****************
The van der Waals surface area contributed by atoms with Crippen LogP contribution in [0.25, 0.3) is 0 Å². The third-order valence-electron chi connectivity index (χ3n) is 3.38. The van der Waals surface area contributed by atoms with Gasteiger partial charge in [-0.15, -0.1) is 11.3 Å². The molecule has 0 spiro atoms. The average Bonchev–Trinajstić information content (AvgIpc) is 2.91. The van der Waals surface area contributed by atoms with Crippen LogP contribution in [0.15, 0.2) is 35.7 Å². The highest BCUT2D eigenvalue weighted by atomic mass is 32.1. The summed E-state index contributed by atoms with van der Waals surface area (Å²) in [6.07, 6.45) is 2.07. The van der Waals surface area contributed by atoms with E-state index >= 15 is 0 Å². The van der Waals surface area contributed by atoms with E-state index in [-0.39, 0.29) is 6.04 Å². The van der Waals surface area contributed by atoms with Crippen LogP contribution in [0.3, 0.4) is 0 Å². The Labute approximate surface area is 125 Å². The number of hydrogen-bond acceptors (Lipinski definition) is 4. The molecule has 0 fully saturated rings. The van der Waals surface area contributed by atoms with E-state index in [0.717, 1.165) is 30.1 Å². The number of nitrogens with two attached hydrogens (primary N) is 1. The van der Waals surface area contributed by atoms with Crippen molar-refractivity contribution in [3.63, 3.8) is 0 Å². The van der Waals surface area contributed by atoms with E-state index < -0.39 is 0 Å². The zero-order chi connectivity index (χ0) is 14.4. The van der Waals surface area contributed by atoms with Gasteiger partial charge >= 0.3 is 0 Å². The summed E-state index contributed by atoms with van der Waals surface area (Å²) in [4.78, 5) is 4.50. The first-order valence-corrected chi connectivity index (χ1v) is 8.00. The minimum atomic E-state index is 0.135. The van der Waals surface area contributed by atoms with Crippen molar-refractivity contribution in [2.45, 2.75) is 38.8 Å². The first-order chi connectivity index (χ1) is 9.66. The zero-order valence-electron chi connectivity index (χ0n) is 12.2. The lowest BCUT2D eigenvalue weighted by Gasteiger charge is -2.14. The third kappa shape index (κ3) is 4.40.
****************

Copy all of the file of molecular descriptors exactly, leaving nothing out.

The van der Waals surface area contributed by atoms with Crippen LogP contribution in [0.25, 0.3) is 0 Å². The third-order valence-electron chi connectivity index (χ3n) is 3.38. The van der Waals surface area contributed by atoms with Gasteiger partial charge in [-0.15, -0.1) is 11.3 Å². The molecule has 0 spiro atoms. The average Bonchev–Trinajstić information content (AvgIpc) is 2.91. The van der Waals surface area contributed by atoms with Crippen LogP contribution in [0.15, 0.2) is 35.7 Å². The highest BCUT2D eigenvalue weighted by atomic mass is 32.1. The summed E-state index contributed by atoms with van der Waals surface area (Å²) in [6.07, 6.45) is 2.07. The van der Waals surface area contributed by atoms with E-state index >= 15 is 0 Å². The van der Waals surface area contributed by atoms with E-state index in [-0.39, 0.29) is 6.04 Å². The van der Waals surface area contributed by atoms with Crippen LogP contribution in [0.3, 0.4) is 0 Å². The Labute approximate surface area is 125 Å². The number of hydrogen-bond acceptors (Lipinski definition) is 4. The molecule has 0 fully saturated rings. The van der Waals surface area contributed by atoms with E-state index in [0.717, 1.165) is 30.1 Å². The number of nitrogens with two attached hydrogens (primary N) is 1. The van der Waals surface area contributed by atoms with Crippen molar-refractivity contribution in [3.63, 3.8) is 0 Å². The van der Waals surface area contributed by atoms with E-state index < -0.39 is 0 Å². The zero-order chi connectivity index (χ0) is 14.4. The van der Waals surface area contributed by atoms with Gasteiger partial charge >= 0.3 is 0 Å². The summed E-state index contributed by atoms with van der Waals surface area (Å²) in [4.78, 5) is 4.50. The first-order valence-corrected chi connectivity index (χ1v) is 8.00. The minimum atomic E-state index is 0.135. The van der Waals surface area contributed by atoms with Crippen molar-refractivity contribution in [2.45, 2.75) is 38.8 Å². The first-order chi connectivity index (χ1) is 9.66. The zero-order valence-electron chi connectivity index (χ0n) is 12.2. The lowest BCUT2D eigenvalue weighted by Gasteiger charge is -2.14. The third kappa shape index (κ3) is 4.40.